New Jersey Businesses: Got workers? Sure you do. Now here’s a new law you need to know about

Updated: 4 days ago

As if being a business in New Jersey wasn’t hard enough, there’s a new law that all New Jersey businesses must know about – especially those using independent contractors. And it has some teeth. Don’t have any independent contractors? Great, but you can still be fined for failing to comply (so don’t stop reading!).

Here’s what you need to know: New Jersey requires all employers to display a poster about independent contractor and employee classification. Under the new law (found here), all employers must post a notice in the workplace explaining:

  1. the dangers of misclassifying employees as independent contractors;

  2. the State’s test for determining whether a worker is an employee or independent contractor (more on this below!);

  3. the benefits and rights available to employees under State law (read: what independent contractors are missing out on);

  4. the remedies available to workers who are misclassified as independent contractors; and

  5. contact information to report misclassification.

A copy of the required notice, which must be placed somewhere “accessible to all employees”, can be found here. Have workers working from home? Email them a copy. The law also prohibits retaliating against workers who challenge their classification . . . but you already know not to do that, right? Our take: Don’t ignore this – failure to display the notice can subject you to fines up to $1,000! And if you’re using independent contractors, make sure that they’re not really employees. It’s not as simple as calling someone an “independent contractor” in a written agreement. Not sure if someone is an employee or independent contractor? Here’s a quick test. To be considered an independent contractor in New Jersey:

  1. the worker must be free from control or direction over the performance of the work;

  2. the work performed must be outside the usual course of business for which such service is performed; and

  3. the worker is customarily engaged in an independently established trade, occupation, profession, or business.

Huh? Yeah, it’s confusing. This is a tough test and many workers who are treated as independent contractors are probably employees under this analysis. Some other factors that suggest someone is an independent contractor: they operate under their own established business entity (corporation, LLC, etc.) and at least one-third of their income comes from sources other than the alleged employer.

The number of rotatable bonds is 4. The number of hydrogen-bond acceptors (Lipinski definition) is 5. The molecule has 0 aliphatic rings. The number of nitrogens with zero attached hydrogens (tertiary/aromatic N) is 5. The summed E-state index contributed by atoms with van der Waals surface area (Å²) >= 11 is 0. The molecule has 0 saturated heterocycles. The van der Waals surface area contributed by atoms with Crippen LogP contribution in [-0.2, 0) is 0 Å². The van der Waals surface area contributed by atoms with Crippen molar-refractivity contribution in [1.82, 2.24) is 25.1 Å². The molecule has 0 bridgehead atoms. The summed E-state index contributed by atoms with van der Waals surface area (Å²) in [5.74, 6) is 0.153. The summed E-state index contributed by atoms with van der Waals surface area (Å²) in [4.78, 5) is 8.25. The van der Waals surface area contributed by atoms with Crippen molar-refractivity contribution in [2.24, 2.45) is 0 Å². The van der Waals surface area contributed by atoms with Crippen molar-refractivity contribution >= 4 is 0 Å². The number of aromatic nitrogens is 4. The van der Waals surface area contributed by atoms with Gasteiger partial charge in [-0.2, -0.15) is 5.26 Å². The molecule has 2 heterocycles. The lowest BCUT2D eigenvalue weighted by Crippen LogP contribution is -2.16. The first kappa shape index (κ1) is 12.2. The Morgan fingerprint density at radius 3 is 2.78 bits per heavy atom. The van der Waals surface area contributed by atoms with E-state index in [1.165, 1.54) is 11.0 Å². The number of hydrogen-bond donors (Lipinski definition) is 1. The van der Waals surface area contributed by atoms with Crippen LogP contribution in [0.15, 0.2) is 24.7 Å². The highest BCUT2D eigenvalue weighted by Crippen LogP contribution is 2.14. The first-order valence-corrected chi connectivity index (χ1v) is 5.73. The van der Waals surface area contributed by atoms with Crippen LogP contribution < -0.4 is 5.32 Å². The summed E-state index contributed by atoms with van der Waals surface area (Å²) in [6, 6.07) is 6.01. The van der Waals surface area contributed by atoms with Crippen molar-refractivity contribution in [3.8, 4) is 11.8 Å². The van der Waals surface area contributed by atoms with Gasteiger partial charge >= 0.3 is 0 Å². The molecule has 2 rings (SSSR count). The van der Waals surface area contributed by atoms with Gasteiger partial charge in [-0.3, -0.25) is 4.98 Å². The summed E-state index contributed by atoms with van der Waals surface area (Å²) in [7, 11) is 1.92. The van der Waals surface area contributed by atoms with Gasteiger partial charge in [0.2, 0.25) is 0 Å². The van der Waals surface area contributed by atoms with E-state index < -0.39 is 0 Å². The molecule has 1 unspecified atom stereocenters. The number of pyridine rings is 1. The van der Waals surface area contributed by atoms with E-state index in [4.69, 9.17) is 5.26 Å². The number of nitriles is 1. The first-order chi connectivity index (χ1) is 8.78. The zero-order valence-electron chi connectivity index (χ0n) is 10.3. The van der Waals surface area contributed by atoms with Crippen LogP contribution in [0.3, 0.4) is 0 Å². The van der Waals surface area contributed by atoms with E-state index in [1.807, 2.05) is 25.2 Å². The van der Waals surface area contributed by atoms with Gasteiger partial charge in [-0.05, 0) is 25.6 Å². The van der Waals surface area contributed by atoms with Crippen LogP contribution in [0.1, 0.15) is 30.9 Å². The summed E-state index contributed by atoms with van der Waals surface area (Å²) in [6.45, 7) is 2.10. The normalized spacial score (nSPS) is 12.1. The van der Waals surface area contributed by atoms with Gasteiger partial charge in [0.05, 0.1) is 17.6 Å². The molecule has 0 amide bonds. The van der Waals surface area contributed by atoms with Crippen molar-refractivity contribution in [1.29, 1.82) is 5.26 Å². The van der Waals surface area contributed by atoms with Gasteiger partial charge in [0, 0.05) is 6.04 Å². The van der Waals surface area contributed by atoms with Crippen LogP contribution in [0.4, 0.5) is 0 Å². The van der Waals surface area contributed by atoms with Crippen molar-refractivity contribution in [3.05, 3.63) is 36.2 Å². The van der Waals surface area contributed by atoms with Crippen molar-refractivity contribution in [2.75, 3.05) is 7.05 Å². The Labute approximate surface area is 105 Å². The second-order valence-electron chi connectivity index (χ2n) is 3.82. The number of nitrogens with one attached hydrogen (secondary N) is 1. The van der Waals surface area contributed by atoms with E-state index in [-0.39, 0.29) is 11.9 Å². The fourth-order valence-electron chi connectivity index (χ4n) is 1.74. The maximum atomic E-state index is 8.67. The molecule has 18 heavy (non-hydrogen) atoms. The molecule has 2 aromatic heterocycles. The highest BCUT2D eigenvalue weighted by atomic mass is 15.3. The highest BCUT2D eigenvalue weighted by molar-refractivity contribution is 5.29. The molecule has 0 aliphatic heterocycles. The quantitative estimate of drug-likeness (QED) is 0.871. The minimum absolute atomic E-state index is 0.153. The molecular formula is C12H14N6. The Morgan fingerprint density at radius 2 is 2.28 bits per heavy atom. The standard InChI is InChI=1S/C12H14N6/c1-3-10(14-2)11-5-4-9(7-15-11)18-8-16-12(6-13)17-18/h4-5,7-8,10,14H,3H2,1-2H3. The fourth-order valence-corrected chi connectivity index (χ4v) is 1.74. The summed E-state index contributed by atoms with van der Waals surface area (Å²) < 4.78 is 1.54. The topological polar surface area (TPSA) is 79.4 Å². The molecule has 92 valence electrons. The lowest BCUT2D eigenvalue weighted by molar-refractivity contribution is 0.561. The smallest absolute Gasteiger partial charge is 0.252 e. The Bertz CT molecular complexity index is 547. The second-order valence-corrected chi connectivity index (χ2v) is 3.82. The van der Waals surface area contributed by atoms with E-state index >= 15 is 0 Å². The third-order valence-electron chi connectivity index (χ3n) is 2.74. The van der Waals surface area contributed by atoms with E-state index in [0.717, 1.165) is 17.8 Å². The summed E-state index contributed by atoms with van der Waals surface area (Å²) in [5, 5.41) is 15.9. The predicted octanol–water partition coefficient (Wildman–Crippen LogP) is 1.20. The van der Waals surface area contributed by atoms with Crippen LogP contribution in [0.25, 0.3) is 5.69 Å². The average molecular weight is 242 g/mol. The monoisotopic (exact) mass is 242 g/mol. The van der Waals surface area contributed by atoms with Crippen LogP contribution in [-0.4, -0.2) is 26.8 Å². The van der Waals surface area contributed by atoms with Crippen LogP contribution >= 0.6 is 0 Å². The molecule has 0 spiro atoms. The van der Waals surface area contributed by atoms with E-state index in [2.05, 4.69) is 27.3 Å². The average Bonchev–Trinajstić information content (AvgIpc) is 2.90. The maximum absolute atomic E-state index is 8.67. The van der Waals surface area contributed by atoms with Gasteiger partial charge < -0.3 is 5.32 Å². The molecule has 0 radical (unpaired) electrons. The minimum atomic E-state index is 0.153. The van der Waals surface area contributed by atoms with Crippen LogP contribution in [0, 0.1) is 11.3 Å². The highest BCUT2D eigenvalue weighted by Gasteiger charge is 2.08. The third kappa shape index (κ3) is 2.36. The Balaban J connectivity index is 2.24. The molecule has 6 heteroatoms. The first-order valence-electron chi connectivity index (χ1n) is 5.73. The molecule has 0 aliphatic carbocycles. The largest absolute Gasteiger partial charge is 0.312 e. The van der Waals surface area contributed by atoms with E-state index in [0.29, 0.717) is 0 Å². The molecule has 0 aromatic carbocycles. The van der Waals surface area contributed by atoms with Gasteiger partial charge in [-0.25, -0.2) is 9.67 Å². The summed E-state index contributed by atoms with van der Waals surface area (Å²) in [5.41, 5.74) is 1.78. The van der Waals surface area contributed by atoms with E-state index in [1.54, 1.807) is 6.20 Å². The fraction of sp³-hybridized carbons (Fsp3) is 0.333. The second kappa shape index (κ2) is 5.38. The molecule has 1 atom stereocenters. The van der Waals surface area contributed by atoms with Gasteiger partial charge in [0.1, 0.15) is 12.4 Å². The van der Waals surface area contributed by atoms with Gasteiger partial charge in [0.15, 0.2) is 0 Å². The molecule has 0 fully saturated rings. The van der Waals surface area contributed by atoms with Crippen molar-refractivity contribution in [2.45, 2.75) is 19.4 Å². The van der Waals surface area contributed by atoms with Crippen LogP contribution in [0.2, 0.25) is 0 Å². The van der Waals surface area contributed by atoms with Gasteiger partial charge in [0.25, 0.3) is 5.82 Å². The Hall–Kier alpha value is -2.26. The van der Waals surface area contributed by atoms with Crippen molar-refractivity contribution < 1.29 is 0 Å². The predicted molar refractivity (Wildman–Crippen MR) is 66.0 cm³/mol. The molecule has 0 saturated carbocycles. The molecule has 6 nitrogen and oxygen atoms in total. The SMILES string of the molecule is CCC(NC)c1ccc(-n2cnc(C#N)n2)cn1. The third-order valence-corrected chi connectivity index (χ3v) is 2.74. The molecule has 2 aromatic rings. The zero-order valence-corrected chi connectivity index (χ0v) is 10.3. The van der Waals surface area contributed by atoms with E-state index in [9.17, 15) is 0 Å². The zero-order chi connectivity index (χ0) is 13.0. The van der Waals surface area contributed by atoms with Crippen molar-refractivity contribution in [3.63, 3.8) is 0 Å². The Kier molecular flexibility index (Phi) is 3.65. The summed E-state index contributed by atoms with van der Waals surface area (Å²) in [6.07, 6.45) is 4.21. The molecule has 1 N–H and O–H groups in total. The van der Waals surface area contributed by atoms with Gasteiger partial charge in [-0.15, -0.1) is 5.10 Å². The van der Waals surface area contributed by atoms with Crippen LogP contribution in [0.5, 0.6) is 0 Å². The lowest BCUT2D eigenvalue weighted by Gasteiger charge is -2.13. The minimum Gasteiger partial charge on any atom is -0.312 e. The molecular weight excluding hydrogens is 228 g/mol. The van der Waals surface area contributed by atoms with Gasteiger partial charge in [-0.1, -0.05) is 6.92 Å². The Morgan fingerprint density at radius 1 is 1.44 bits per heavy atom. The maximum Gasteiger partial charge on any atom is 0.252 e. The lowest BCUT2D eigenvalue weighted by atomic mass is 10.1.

Ignore this at your own peril. The State is cracking down on worker misclassification. Employers who improperly classify workers as independent contractors have to pay back wages to ensure the worker was paid all earned minimum wage and overtime. Employers are also subject to a penalty of up to 5% of the worker’s yearly earnings and additional penalties ranging from $250 to $1,000. The State can also issue a stop-work order, suspend/revoke your business license, and impose additional penalties of up to 200% of the wages owed to the worker. It’s also likely that the worker will sue you, so add on some hefty legal fees to that. Ouch. New Jersey has once again made it clear that it plans on becoming one of the most employee-friendly states in the country. This new law essentially invites workers to file claims alleging that they’re really employees and are entitled to better pay and benefits (paid sick leave, family leave, etc.). That could be a big problem for businesses using independent contractors.


If you have questions about this new law, including the worker classification test, don’t hesitate to contact us. We’re here to help. Damien + Brian ABOUT WEINSTEIN + KLEIN P.C.

Established in 2019, New York City-based Weinstein + Klein is a boutique law firm focused on labor and employment law, litigation, and business matters. Weinstein + Klein works with businesses, individuals, and entrepreneurs to protect their legal interests. In addition to advising clients on employment matters and working with businesses to minimize their risk of litigation, Weinstein + Klein advises small businesses and start-ups on various business law matters. For more information about Weinstein + Klein, please visit www.weinsteinklein.com.

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